Changes in syntaxin-1B mRNA in the nucleus accumbens of amphetamine-sensitized rats
Repeated administration of amphetamine in animals induces persistent changes in dopamine (DA) functions and behaviour. These changes may be mediated by altered plasticity of the mesocorticolimbic DA system. We have previously reported changes in the content of axonal plasma membrane protein syntaxin-1 in the nucleus accumbens (NAc) of amphetamine-sensitized rats. In the present investigation, we investigated whether syntaxin-1 changes are derived from transcriptional events, i.e. mRNA changes, in the mesocorticolimbic DA regions of the brain. Behavioural sensitization was induced in adult Sprague–Dawley rats by repeated intermittent administration of d-amphetamine (1.5 mg/kg i.p. for 5 alternate days). The animals were sacrificed 24 h, 7 d or 14 d after the last injection and in-situ hybridization using oligonucleotide probes was employed to assess the expression of syntaxin-1A and -1B mRNAs. Results show that the expression of syntaxin-1B mRNA was significantly increased in the NAc shell (NAcS) region in the amphetamine-sensitized rats 14 d after the drug treatment compared to saline pretreated or untreated control animals No significant change in syntaxin-1B mRNA was observed in animals sacrificed 24 h or 7 d after the sensitizing regimen of amphetamine in any brain region analysed, namely NAcS, NAc core (NAcC), caudate putamen (CPu), ventral tegmental area (VTA) or medial prefrontal cortex (mPFC). Levels of syntaxin1A mRNA were not significantly different from controls in any brain region at any time-point. These results suggest that syntaxin-1 protein changes in amphetamine-sensitized rats may be due to increased syntaxin-1B gene expression within local neurons of the NAcS that may lead to altered exocytosis from these neurons during the expression of sensitized response.(Received June 30 2005)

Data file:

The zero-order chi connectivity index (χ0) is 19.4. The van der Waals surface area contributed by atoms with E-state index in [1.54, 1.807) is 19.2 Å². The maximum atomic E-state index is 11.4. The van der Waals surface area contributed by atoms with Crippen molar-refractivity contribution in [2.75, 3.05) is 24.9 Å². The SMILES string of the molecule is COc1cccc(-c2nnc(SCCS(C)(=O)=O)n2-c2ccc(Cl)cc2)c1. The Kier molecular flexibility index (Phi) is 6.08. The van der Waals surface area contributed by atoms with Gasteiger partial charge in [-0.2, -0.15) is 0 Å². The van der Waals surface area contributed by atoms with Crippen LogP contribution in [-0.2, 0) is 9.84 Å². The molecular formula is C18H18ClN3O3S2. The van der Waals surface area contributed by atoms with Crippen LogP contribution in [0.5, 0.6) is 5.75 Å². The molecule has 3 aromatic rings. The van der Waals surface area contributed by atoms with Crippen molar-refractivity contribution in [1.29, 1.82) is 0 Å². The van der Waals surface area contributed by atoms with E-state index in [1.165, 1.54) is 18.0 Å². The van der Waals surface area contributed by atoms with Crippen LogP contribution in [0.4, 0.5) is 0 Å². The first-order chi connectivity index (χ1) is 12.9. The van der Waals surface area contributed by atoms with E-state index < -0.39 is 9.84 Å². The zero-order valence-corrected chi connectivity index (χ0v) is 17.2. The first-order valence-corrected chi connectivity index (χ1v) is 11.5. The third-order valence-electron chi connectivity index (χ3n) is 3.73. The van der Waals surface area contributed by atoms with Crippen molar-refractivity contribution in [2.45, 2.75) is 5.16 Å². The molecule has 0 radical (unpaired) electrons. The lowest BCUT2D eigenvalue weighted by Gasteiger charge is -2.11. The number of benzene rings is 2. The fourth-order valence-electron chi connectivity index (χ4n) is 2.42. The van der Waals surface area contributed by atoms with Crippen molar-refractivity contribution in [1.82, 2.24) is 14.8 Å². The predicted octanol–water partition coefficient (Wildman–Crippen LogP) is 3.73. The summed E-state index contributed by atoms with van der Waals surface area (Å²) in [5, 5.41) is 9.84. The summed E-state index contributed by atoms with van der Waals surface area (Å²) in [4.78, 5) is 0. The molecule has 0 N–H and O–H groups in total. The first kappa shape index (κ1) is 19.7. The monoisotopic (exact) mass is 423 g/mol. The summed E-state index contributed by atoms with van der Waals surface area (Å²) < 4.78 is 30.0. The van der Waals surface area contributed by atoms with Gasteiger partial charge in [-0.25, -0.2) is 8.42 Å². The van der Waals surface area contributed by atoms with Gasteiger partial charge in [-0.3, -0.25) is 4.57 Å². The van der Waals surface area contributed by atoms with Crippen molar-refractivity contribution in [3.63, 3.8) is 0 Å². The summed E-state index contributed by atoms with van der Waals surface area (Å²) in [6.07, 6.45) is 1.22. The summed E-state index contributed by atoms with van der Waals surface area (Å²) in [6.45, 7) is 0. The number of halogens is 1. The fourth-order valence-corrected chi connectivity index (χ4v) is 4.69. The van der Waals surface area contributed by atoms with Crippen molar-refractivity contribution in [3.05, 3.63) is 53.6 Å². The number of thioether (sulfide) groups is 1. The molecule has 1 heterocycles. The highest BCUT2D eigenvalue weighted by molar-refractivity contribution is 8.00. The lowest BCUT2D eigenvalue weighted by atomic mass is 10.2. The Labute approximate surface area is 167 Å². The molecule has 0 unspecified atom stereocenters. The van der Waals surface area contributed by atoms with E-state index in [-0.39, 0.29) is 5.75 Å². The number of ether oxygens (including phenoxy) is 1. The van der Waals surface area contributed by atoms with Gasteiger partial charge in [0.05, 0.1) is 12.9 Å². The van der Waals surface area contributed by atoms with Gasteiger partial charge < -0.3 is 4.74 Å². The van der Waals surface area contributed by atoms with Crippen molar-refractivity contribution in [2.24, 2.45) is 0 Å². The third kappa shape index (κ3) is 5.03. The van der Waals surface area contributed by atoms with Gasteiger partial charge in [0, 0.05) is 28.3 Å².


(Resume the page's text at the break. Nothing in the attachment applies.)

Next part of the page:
(Reviewed August 24 2005)
(Revised October 4 2005)
(Accepted October 23 2005)
(Published Online December 19 2005)
Key Words: Drug abuse; exocytosis; plasticity; psychostimulant; schizophrenia; sensitization; synaptic vesicle.
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